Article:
Although the LOPD was initially intended to merely implement the EU General Data Protection Regulation (GDPR) in Spain, its scope was suddenly expanded in order to include what has been defined as “digital rights”. The new LOPD grants for the first time a right to digital disconnection for the employees (article 88 of the LOPD), also known as digital detox. It is now compulsory for employers to issue a “digital disconnection policy” that regulates the right to digital rights of employees and that ensures that this right is effectively guaranteed.
Under LOPD employees have the right not to be connected or available during rest times and holidays in order to ensure a proper work-life balance. This means that employers in Spain will have to design a disconnection policy that guarantees the employees’ right to digital disconnection in accordance with their position and establishes a culture that respects the right to digital disconnection. As way of example, the disconnection policy can forbid the use of corporate email outside working hours, restrict the access to servers temporarily during certain timeframes, or limit the number of persons that can be copied on an email.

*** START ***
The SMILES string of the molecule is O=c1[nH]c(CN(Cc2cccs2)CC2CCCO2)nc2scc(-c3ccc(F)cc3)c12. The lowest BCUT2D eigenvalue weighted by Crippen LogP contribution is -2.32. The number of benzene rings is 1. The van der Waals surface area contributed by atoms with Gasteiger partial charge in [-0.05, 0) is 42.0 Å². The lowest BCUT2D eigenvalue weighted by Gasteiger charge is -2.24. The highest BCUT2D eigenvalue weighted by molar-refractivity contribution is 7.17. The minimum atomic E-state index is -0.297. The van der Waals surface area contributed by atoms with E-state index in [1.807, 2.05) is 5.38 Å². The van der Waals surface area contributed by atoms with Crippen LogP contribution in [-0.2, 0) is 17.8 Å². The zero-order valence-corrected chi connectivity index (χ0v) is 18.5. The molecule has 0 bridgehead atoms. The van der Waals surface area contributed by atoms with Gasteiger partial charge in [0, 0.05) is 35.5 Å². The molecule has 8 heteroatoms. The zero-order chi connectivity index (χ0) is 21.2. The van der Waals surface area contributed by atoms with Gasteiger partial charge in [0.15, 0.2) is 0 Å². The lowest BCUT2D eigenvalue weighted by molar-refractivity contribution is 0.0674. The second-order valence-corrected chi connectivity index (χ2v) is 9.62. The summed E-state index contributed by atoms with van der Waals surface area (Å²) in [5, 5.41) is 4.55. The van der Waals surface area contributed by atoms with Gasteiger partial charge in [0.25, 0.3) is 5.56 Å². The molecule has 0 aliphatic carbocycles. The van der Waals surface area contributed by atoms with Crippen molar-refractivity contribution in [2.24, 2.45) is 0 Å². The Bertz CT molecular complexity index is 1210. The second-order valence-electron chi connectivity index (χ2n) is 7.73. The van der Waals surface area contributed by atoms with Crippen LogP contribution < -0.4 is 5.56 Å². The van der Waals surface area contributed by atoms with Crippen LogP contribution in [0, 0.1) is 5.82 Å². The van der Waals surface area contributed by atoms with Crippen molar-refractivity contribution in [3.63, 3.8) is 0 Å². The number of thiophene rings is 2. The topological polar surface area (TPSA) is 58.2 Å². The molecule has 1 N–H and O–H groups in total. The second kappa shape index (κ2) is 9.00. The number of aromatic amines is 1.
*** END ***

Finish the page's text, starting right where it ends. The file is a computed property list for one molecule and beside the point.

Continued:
In this regard, companies that have employee representatives shall discuss the content of their digital disconnection policies with them. Also, the new LOPD sets out that future sector collective bargaining agreements shall include specific digital disconnection regulations.
It is important to note that the LOPD does not set forth any specific penalties for breach of this obligation. However, disconnection policies are a good tool to avoid sanctions and claims regarding maximum working time and health and safety at work, and can be seen as a new opportunity for employers to regulate the uses of corporate email and corporate devices.
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